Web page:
Do you really want to build a strong culture that will help you accomplish your mission and vision? Do you really want the best people working for your restaurant company? Do you really want the right level of turnover? Do you really believe in creating internal opportunities for your employees? Do you really want to pay your team what they’re worth? Maybe more than their worth because you’re investing in their future…and your future. Do you really want to create a revolution where your employees believe they are changing the world, starting with every guest that comes into your restaurant?

If so, than make sure that you are willing to write the check to fund it and make sure that you are willing to work alongside your employees to support the culture you want to see. This isn’t all about spending money to build a culture, but it has to be supported with the right level of financial investment. But what you really need to do is invest human capital, starting with yourself to lead the charge in creating the culture you want to see. You’re better off not talking about culture at all than to talk about it and not do your part setting the example in building that culture.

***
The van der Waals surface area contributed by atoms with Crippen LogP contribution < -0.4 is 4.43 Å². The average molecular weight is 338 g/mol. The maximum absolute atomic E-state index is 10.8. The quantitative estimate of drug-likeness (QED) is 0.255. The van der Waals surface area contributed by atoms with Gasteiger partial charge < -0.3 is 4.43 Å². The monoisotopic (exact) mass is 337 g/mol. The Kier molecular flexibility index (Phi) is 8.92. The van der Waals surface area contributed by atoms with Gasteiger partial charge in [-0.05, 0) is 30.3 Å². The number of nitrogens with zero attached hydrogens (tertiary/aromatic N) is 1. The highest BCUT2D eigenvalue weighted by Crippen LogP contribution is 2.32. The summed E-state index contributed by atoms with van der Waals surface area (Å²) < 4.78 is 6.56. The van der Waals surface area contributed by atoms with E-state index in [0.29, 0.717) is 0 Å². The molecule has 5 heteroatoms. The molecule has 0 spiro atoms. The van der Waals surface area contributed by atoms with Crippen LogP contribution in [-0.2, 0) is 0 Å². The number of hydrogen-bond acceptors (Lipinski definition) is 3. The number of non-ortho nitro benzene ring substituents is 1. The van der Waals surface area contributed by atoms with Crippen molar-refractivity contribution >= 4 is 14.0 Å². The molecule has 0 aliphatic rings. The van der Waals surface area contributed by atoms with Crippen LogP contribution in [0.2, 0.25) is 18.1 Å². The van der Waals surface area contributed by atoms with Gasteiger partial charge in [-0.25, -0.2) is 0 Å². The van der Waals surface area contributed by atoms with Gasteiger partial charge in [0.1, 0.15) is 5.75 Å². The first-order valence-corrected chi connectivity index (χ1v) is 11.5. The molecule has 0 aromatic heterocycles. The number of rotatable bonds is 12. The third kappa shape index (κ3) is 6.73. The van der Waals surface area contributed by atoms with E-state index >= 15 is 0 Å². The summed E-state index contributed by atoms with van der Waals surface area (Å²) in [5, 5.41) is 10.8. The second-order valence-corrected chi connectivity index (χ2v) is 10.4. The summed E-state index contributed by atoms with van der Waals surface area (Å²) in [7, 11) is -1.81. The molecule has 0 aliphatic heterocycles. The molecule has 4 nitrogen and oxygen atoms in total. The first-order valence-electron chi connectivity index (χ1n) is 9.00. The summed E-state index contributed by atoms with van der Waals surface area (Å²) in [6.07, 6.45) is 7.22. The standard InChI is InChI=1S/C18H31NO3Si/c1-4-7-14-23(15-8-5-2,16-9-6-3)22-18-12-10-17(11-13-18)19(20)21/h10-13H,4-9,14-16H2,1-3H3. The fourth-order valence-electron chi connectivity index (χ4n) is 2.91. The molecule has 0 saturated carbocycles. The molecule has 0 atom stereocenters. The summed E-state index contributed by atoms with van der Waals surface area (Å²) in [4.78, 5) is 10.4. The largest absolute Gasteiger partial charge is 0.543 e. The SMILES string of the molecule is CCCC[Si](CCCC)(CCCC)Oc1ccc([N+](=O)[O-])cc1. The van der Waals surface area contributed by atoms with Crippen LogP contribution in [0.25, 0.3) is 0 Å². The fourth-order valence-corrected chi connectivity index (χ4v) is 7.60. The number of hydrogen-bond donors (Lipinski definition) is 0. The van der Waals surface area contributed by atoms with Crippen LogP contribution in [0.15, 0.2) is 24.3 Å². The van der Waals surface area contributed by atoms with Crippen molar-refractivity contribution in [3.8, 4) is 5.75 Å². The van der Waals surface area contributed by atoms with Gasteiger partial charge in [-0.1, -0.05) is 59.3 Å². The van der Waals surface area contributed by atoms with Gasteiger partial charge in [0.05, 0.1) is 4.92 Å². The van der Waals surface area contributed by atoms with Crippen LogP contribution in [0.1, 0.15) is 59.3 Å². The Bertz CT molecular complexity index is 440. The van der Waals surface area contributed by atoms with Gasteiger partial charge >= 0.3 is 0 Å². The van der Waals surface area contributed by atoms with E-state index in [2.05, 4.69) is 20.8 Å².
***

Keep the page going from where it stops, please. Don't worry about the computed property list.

Build that great culture and measure the financial results against it while making sure you have the right people championing the culture. If you do that you will create something that is incredibly special and will sustain itself for generations.

Culture matters. But your commitment to that making that culture a reality matters more.

Published by

Bobby Shaw

I am a former restaurant company executive with a passion for developing existing and future leaders to achieve high standards. I love helping organizations develop strong people cultures with an emphasis on leadership development that result in top-notch operations and better business results.
I have over 30 years in the restaurant business in all facets of operations, from my start at McDonald’s in the grill area in 1984 to overseeing 200+ restaurants with Chipotle Mexican Grill from 2002-2012 to leading Freebirds World Burrito’s resurgence from 2013-2016 to working with the Salad and Go restaurant startup as CEO in 2016/2017.